Ethical Codes And Values In The Military

812 Words 4 Pages
Ethics is often times subjective and can have uncertain areas that many will find themselves in at some point in their lives. Ethics can be thought of as something that can be placed on a spectrum. The notion of ethical dilemmas solidifies this idea. Possessing sound ethical principles can take one far in both a career and in one’s personal life. Businesses and organizations have realized the importance of having and promoting strong ethical practices. History is fraught with those who did not take warning and ultimately they failed. That being the case, it is important to understand one’s individual ethical codes and standards to ensure they match with their associated organization or workplace.

Personally, I base my ethical standards on
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This is demonstrated in the sense that some may value integrity more than justice, while the opposite may be true for someone else. Again, this is largely dependent on life experiences and upbringing. Additionally, there is the idea of situational ethics. Ethical standards can change based on the current circumstances one finds themselves confronting. Nevertheless, I believe the values I have been taught or have accepted have provided me with a strong basis to address situational ethical …show more content…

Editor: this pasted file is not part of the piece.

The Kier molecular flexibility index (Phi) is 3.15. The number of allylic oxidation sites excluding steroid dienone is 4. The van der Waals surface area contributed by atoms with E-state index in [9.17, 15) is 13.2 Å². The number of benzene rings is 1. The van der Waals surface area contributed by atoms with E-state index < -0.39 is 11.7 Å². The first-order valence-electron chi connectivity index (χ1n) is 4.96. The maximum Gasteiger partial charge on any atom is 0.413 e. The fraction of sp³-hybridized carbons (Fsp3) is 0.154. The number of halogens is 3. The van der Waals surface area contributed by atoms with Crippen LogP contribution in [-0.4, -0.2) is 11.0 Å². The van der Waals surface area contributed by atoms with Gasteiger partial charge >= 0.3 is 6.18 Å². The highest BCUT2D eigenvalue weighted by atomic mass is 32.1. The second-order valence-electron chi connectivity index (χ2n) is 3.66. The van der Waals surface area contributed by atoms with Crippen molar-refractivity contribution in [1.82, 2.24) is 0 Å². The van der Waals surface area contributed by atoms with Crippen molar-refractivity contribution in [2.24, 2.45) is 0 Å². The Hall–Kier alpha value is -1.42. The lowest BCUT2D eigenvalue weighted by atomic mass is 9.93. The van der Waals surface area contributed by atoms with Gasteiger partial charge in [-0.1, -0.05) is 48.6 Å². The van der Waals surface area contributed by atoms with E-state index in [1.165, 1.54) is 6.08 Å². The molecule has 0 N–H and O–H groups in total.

Largely, the military has solidified the values I already had, but also impacted additional ethical values into my ethical portfolio. The primary value the military exposed me to was toleration and integrity. I learned that toleration of questionable ethics is almost, if not the same, as engaging in unethical practices themselves. If one associates themselves with ethically sound individuals and organizations, the issue of toleration should not become as much of a temptation. Furthermore, having integrity is important on all levels. Lying about little things leads to bigger issues. It could even mean the difference between life and death. Who we are and what we do is all based on the decisions, big or small, that we make. Many times these are second and third order effects of our decisions. Understanding these effects is important to ensure a sound ethical

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